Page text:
Top News

SPORTS SCENE: Former Leafs player resides in Shubenacadie

Joe Lundrigan, who played defence for Toronto Maple Leafs in 1972-73, now lives in Shubenacadie.
Joe Lundrigan, who played defence for Toronto Maple Leafs in 1972-73, now lives in Shubenacadie.

SHUBENACADIE, N.S. – Joe Lundrigan’s interesting hockey journey began in the Corner Brook Minor Hockey Association during the 1950s.

He appeared on defence in 1967-68 as an 18-year-old rookie with Corner Brook Royals of the Newfoundland Senior

Hockey Association. Varsity hockey followed as he played three seasons with the St. F.X. X-Men (1968-1971).

This was followed by joining Tulsa Oilers of the Central Professional Hockey League for the 1971-72 season. Four seasons in professional hockey were highlighted by suiting up with Toronto Maple Leafs of the National Hockey League in 1972-73.

“Bobby Baun was forced to retire from hockey with a pinched nerve in his neck,” Lundrigan, 69, who resides in Shubenacadie, said. “I got called up from Tulsa, it was a real break for me.”

His first NHL action was exciting. It took place at Maple Leaf Gardens in Toronto playing against the Buffalo Sabres.

“My very first shift I went out on defence and Buffalo had the French Connection Line out there, Gilbert Perreault, Richard Martin and Rene Robert. They were quite a line, they scored quickly and I had to go up in the stands to get my jock strap back.

“Playing a season with the Maple Leafs was a great life-learning and life-changing experience. It does affect a person as they go on in life. I feel very fortunate that I got to play some with the Leafs and later with Washington. It’s certainly a good memory when I look back.”

When asked to pinpoint a couple highlights, the former defenceman shared.

“A highlight was getting picked as one of the games three stars in a game at Maple Leaf Gardens against either Oakland or Los Angeles. My first NHL goal came in Toronto – both my father and mother (Joe and Violet Lundrigan) and my former coach, Frank (Danky) Dorrington, were at that game in Toronto which made it nice. We won 5-3; I’m not sure which goal I got.”

Following the 1974-75 season Lundrigan returned to Newfoundland and played senior hockey for the Corner Brook Royals and Labrador City Lakers up to 1984.

Inducted into the Newfoundland and Labrador Hockey Hall of Fame in 1995, Lundrigan enjoyed a second career in corporate insurance. Living intimately in Nova Scotia for the past 22 years, after selling their home in Hubley in 2015, Lundrigan and his wife Ann rented an apartment in Halifax for two years.

“We found a home we liked in Shubenacadie, we bought the property and have been living here since August. It’s well landscaped, my wife enjoys gardening and flowers. We like Shubenacadie.”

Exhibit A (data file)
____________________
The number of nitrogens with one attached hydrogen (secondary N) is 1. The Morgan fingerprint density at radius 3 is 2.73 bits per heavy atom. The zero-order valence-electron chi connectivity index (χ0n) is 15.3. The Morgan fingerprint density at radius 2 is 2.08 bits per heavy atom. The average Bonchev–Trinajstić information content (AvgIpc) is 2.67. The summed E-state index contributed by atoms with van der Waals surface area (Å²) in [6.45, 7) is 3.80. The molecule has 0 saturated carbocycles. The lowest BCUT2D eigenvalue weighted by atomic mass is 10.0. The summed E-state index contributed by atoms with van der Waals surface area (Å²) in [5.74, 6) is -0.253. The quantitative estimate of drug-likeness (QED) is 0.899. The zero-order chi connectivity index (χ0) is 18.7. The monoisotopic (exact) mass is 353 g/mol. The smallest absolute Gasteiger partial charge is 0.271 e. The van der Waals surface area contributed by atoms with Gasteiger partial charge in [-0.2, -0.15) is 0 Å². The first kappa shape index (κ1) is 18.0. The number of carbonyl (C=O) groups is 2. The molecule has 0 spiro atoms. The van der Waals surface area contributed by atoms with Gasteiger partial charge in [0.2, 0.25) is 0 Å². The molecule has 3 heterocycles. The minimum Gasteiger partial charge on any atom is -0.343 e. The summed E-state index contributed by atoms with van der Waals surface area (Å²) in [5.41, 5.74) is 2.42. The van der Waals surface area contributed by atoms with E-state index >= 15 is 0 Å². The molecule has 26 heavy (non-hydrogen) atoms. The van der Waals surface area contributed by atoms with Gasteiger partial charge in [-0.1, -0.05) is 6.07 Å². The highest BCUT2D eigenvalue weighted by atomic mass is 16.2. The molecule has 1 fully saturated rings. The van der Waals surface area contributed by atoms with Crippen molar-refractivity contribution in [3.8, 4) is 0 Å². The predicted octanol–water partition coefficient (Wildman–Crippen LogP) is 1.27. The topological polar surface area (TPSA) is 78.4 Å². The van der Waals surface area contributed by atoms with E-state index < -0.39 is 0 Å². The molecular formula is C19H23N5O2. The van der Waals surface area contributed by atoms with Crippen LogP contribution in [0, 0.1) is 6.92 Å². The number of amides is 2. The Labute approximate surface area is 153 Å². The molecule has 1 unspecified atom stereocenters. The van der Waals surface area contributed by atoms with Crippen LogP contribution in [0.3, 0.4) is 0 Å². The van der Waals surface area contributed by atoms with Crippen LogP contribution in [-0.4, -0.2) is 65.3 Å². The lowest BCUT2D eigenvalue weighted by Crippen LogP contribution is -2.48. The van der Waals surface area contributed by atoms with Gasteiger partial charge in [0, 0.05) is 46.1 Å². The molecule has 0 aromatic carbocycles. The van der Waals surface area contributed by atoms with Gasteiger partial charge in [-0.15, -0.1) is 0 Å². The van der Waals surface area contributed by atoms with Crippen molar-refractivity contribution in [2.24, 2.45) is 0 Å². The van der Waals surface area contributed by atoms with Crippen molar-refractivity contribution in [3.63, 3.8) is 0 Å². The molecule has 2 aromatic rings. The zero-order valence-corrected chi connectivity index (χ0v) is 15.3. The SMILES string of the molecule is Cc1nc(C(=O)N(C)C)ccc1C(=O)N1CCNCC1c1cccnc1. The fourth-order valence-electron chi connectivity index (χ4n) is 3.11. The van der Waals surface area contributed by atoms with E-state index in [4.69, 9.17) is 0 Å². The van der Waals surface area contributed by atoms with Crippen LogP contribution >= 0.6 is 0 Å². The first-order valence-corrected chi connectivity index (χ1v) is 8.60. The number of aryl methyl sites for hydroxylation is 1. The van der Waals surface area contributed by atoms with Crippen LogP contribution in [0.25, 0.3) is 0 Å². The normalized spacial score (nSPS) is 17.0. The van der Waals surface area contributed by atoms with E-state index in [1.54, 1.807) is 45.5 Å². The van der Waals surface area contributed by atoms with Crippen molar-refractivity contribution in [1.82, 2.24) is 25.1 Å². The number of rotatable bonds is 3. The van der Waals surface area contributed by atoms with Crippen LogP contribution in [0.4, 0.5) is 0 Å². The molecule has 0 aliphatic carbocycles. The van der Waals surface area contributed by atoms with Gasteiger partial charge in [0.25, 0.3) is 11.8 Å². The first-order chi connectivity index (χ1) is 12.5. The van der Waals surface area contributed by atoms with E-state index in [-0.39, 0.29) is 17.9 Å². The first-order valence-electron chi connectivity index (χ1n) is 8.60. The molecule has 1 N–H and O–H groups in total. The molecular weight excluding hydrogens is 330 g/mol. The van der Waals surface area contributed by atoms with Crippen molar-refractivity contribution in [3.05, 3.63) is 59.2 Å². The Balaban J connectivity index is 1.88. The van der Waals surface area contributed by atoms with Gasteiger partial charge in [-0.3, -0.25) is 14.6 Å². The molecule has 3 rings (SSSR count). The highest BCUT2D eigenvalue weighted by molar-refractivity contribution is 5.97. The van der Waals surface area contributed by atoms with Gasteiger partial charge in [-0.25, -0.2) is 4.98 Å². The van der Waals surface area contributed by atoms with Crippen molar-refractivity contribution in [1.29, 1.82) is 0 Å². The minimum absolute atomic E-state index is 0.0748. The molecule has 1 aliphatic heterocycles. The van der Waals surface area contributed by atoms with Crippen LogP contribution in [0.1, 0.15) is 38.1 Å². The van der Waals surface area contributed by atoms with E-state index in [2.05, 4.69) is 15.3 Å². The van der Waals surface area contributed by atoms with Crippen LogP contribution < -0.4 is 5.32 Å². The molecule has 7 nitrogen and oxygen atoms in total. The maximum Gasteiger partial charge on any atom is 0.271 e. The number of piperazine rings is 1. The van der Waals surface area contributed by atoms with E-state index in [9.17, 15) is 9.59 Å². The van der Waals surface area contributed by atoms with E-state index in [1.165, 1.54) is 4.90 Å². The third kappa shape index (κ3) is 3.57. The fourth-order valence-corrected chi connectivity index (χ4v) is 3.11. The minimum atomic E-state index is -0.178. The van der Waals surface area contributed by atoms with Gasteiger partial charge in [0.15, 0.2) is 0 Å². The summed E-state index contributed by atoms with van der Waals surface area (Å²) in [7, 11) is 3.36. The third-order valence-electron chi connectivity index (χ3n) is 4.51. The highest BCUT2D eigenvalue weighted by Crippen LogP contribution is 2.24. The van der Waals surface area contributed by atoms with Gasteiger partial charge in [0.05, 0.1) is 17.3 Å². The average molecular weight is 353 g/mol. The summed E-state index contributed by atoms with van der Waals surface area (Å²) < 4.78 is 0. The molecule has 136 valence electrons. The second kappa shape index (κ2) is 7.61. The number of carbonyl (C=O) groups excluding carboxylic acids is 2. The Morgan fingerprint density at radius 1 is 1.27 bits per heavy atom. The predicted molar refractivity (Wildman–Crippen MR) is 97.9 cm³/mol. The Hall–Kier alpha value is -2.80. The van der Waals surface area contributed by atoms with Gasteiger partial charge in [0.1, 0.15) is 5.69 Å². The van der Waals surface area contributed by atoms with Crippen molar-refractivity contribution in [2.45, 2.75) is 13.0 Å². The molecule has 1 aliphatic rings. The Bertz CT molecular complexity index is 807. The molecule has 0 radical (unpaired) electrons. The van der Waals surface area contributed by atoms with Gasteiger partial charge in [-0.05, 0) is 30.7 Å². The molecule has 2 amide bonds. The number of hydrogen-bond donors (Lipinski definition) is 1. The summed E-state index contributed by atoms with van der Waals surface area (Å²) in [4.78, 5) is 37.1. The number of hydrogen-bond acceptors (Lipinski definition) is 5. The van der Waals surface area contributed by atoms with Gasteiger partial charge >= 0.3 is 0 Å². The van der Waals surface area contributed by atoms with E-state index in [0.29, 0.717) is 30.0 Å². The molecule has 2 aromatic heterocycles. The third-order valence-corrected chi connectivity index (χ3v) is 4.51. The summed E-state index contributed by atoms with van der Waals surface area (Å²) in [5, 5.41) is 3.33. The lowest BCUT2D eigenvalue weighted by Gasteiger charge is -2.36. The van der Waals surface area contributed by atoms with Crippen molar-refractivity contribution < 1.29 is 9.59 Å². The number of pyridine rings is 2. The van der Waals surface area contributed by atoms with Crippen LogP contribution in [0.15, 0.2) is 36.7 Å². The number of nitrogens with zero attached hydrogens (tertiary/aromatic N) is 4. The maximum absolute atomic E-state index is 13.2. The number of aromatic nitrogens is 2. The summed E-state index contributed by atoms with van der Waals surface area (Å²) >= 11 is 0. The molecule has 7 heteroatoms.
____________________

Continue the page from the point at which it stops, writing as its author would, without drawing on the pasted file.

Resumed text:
Legally blind, Lundrigan suffers from age related macular degeneration (wet).

“I have no sight in my left eye and peripheral vision in my right eye. Although it was traumatic at first, in 2009, I get along good. I just have to grin and bear it. My outlook is, it’s easy for people to feel sorry for themselves, and even give up, that’s not my plan.”

A member of the Canadian National Institute For The Blind, Lundrigan is an intelligent, humble and fun-to-be-with individual.

Welcome to Shubenacadie and this area Joe!

 

* * * *

During the summer of 1987, more than 30 years ago, jockey Morah Kerr set a world quarter horse speed record at Truro Raceway.

Aboard Lakeview Van Bolo, owned by Dave Bartlett of Truro, Kerr reined the horse over the 150-yard sprint in a time of 7.02 seconds, world record speed.

“Lakeview Van Bolo was a real pleasure around the barn but was all business on the race track,” Kerr recalled. “When he was turned out I never saw a horse run so fast and he would buck at the same time.”

Kerr has been a successful standardbred owner for many years.

“I have made friends through harness racing, from all over Canada and the United States,” Kerr, of Truro, said. “Many talented people have been raised and went on to do well in harness racing from this area. And, it’s been great to see

Truro Raceway host many extremely successful events over the years.”

Kerr has been involved in ownership of a number of outstanding horses including Maybe Ella, Island Tradition, Super Sydney C, Elleofnxample and Shadow My Jumper.

Morah and her partner Tom Hollis continue to have a passion for local harness racing, they are true supporters of the sport.

 

Lyle Carter’s sports column appears Saturdays in the Truro Daily News. If you have a story idea, contact him at 902 673-2857.

 

 

 

 

 

 

 

 

 

Recent Stories